'Mending a broken world': The Universities and the Nation, 1918-36

Institute of Historical Research
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Brave New World: Imperial and Democratic Nation-building in Britain between the Wars, 2012, pp. 189 - 208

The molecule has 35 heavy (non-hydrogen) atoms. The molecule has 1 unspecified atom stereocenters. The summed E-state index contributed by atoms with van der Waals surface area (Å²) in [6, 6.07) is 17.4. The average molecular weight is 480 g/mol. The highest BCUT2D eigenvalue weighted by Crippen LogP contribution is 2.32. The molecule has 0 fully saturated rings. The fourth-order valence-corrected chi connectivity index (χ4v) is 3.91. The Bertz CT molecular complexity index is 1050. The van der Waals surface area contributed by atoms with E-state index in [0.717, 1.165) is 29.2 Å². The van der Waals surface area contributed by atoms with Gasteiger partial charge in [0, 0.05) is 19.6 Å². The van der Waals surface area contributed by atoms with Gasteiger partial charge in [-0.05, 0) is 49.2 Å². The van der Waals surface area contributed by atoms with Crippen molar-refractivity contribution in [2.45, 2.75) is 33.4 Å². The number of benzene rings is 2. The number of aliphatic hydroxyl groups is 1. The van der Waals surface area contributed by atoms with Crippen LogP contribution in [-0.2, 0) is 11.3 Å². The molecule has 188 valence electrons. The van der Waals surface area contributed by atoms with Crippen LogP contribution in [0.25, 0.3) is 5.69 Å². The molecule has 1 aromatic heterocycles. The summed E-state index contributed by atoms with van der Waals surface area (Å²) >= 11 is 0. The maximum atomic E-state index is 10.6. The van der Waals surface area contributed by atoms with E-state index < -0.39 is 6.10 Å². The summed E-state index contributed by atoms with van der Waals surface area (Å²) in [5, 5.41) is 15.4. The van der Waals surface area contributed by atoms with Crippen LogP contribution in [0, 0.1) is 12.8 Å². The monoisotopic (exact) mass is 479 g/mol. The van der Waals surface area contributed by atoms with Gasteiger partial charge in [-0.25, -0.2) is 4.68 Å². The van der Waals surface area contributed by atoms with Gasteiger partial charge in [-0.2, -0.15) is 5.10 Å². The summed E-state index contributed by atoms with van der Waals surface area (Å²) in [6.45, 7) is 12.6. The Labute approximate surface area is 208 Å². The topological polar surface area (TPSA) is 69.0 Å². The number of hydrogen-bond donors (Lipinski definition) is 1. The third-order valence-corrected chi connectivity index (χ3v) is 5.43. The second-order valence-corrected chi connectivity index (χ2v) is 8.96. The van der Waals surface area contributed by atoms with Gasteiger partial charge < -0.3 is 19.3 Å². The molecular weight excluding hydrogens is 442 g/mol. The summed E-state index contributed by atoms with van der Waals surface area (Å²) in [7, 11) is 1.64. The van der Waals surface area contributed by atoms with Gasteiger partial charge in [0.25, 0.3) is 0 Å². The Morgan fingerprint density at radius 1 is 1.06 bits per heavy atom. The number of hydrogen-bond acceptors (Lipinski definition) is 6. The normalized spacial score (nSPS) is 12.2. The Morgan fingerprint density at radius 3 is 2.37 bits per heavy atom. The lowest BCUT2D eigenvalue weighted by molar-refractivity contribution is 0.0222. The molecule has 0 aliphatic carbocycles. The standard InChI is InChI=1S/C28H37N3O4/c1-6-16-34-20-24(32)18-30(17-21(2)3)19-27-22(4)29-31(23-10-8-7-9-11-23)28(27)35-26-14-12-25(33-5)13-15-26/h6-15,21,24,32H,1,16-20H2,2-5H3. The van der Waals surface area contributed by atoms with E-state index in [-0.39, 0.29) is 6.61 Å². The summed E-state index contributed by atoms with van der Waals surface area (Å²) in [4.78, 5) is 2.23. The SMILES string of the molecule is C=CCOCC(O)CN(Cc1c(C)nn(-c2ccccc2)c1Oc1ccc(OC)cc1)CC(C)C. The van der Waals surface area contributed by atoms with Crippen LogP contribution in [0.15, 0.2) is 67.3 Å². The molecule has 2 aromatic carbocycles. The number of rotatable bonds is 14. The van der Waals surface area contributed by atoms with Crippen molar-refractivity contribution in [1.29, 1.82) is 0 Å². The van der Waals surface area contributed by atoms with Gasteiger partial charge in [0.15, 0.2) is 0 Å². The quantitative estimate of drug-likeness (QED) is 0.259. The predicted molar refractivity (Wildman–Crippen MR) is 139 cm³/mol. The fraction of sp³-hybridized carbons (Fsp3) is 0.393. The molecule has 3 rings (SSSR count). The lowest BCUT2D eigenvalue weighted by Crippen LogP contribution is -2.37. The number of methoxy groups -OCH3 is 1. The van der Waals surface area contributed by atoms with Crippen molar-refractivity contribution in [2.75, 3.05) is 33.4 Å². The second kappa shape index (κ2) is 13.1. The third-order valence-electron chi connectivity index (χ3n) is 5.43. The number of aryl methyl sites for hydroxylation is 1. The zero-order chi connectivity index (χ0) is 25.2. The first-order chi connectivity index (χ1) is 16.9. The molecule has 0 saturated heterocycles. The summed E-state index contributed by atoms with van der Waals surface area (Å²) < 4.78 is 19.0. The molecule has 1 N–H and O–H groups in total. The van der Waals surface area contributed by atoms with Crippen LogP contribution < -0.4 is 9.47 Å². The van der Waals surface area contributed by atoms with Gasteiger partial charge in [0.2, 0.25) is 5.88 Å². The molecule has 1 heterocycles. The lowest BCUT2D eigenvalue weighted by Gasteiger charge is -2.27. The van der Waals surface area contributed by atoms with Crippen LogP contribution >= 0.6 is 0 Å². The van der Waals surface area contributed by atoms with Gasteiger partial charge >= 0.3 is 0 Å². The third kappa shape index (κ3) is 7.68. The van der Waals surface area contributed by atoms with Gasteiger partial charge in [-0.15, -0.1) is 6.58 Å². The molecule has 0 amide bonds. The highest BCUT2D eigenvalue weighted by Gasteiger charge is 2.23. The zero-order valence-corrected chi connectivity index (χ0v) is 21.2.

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On 4 July 1921, the chancellors and rectors of the universities of the United Kingdom, together with delegates from their sister institutions across the British empire, sat down to lunch at the Savoy Hotel. They were gathered in London to attend the second Congress of the Universities of the British Empire, scheduled to begin the following day in Oxford. Proposing the toast on behalf of the government, the former Conservative prime minister and foreign Secretary, Arthur Balfour, reflected on the dramatic events that had elapsed since the first congress had taken place in 1912. In those nine years, he suggested, had been crowded and compressed changes the magnitude of which no man living – none even of the learned thinkers whom it is my privilege to address – can as yet estimate. Nobody can tell how great is the change which this deflection of civilized development has produced in the social elements of the world; nobody can tell whether it has hurried changes which were in any case inevitable, or whether it has modified in any profound sense the character of those changes. The work of estimating its magnitude falls, and must fall inevitably, to the historian, and to him alone. But we can see quite plainly each one of us, within our own experience, how the world has been shaken by the vast catastrophe of the Great War.1 Though not yet sure of its meaning, Balfour and his contemporaries nonetheless sensed that the world that had emerged fro
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